InterContinental Hotel Group plans to remove about 200 million plastic miniature bottles of shampoo and other products from its nearly 843,000 guest rooms worldwide.

ONE OF THE world’s biggest hotel companies, InterContinental Hotel Group, has pledged to replace all miniature bottles of toiletries with bulk dispensers by 2021. That could mean some 200 million small plastic bottles removed from IHG’s almost 843,000 guest rooms worldwide.

The new plan to remove the tiny bottles dovetails with IHG’s existing pledge to remove plastic straws from its hotels by the end of this year. Several IHG brands have already started the change from bottles to bulk dispensers, including Six Senses Hotels Resorts Spas and Kimpton Hotels & Restaurants. Its voco Hotels, EVEN and avid brands offered bulk-size only from their beginnings, and IHG’s largest brand, Holiday Inn Express, has begun implementing the change at more than 1,000 hotels along with a number of Staybridge Suites and Candlewood Suites.

“It’s more important than ever that companies challenge themselves to operate responsibly – we know it’s what our guests, owners, colleagues, investors and suppliers rightly expect,” IHG CEO Keith Barr said. “We’ve already made great strides in this area, with almost a third of our estate already adopting the change and we’re proud to lead our industry by making this a brand standard for every single IHG hotel. We’re passionate about sustainability and we’ll continue to explore ways to make a positive difference to the environment and our local communities.”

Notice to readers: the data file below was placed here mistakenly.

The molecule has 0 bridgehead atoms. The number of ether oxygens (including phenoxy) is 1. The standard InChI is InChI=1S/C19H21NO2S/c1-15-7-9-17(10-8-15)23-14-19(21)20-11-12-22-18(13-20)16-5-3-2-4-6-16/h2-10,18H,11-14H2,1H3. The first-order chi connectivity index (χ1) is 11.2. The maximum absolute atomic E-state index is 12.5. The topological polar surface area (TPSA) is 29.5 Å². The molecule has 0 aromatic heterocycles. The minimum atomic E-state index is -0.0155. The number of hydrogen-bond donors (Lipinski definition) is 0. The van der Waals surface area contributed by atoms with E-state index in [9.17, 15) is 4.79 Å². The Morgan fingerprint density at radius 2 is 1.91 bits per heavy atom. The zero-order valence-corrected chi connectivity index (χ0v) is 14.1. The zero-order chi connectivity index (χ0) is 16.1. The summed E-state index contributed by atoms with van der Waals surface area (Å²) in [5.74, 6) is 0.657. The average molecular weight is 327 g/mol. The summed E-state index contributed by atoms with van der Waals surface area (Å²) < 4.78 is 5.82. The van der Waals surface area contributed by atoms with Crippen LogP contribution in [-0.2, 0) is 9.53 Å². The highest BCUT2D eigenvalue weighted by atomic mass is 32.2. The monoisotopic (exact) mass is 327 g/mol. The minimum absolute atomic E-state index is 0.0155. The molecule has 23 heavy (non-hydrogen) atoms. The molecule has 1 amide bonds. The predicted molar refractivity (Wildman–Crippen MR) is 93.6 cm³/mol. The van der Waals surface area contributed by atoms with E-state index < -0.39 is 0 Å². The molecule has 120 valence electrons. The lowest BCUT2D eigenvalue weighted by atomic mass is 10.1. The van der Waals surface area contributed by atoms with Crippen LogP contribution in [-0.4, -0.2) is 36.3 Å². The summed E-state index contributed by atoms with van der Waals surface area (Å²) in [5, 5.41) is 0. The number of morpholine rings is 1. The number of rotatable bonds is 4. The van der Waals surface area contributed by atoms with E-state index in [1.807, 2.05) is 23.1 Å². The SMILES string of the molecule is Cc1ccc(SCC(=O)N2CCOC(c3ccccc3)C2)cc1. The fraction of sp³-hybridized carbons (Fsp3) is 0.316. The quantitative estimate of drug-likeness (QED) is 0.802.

Another IHG sustainability initiative is its online Green Engage system that recommends ways for IHG branded hotels worldwide to manage their waste more effectively. Also, several IHG hotels have deployed software from technology company Winnow to automatically track, measure and reduce food waste in their restaurant and bar operations by 30 percent.

The IHG. This includes guidance on how hotels can handle, store, recycle and dispose of waste both on and off-site, to minimise environmental impact and costs.

IHG is not the first company to switch to bulk containers at least in part. Marriott International did it in 2019, and the lodging REIT Hersha Hospitality Trust has implemented a similar program (read more about Hersha’s sustainability efforts and its EarthView report, as well as IHG’s Green Engage, in the August issue of Asian Hospitality).

And in April California lawmakers proposed legislation, AB 1162, that would ban bottles smaller than four ounces and urge hotels to switch to bulk dispensers instead. Set to take effect in 2023, the bill, sponsored by Assemblymember Ash Kalra of San Jose, aims to reduce the amount of plastic sent to landfills and therefore into the environment.